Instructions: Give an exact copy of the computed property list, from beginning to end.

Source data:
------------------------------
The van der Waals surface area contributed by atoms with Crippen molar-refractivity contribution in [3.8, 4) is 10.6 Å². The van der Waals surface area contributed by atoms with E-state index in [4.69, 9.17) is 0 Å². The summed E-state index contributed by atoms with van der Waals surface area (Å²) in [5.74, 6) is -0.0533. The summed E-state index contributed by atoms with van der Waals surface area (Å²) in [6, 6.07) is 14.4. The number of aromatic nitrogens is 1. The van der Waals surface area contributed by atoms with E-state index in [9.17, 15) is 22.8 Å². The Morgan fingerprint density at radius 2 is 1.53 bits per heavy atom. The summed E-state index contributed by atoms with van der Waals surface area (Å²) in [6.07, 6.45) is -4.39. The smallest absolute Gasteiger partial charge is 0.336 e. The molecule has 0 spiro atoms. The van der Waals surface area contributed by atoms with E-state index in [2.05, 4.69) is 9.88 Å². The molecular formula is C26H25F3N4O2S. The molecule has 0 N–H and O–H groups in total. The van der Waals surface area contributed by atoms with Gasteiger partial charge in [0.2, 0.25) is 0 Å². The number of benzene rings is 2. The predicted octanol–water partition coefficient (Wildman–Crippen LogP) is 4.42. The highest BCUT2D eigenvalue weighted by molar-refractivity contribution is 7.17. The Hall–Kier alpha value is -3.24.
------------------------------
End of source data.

The van der Waals surface area contributed by atoms with Crippen molar-refractivity contribution in [3.8, 4) is 10.6 Å². The van der Waals surface area contributed by atoms with E-state index in [4.69, 9.17) is 0 Å². The summed E-state index contributed by atoms with van der Waals surface area (Å²) in [5.74, 6) is -0.0533. The summed E-state index contributed by atoms with van der Waals surface area (Å²) in [6, 6.07) is 14.4. The number of aromatic nitrogens is 1. The van der Waals surface area contributed by atoms with E-state index in [9.17, 15) is 22.8 Å². The Morgan fingerprint density at radius 2 is 1.53 bits per heavy atom. The summed E-state index contributed by atoms with van der Waals surface area (Å²) in [6.07, 6.45) is -4.39. The smallest absolute Gasteiger partial charge is 0.336 e. The molecule has 0 spiro atoms. The van der Waals surface area contributed by atoms with E-state index in [2.05, 4.69) is 9.88 Å². The molecular formula is C26H25F3N4O2S. The molecule has 0 N–H and O–H groups in total. The van der Waals surface area contributed by atoms with Gasteiger partial charge in [0.2, 0.25) is 0 Å². The number of benzene rings is 2. The predicted octanol–water partition coefficient (Wildman–Crippen LogP) is 4.42. The highest BCUT2D eigenvalue weighted by molar-refractivity contribution is 7.17. The Hall–Kier alpha value is -3.24.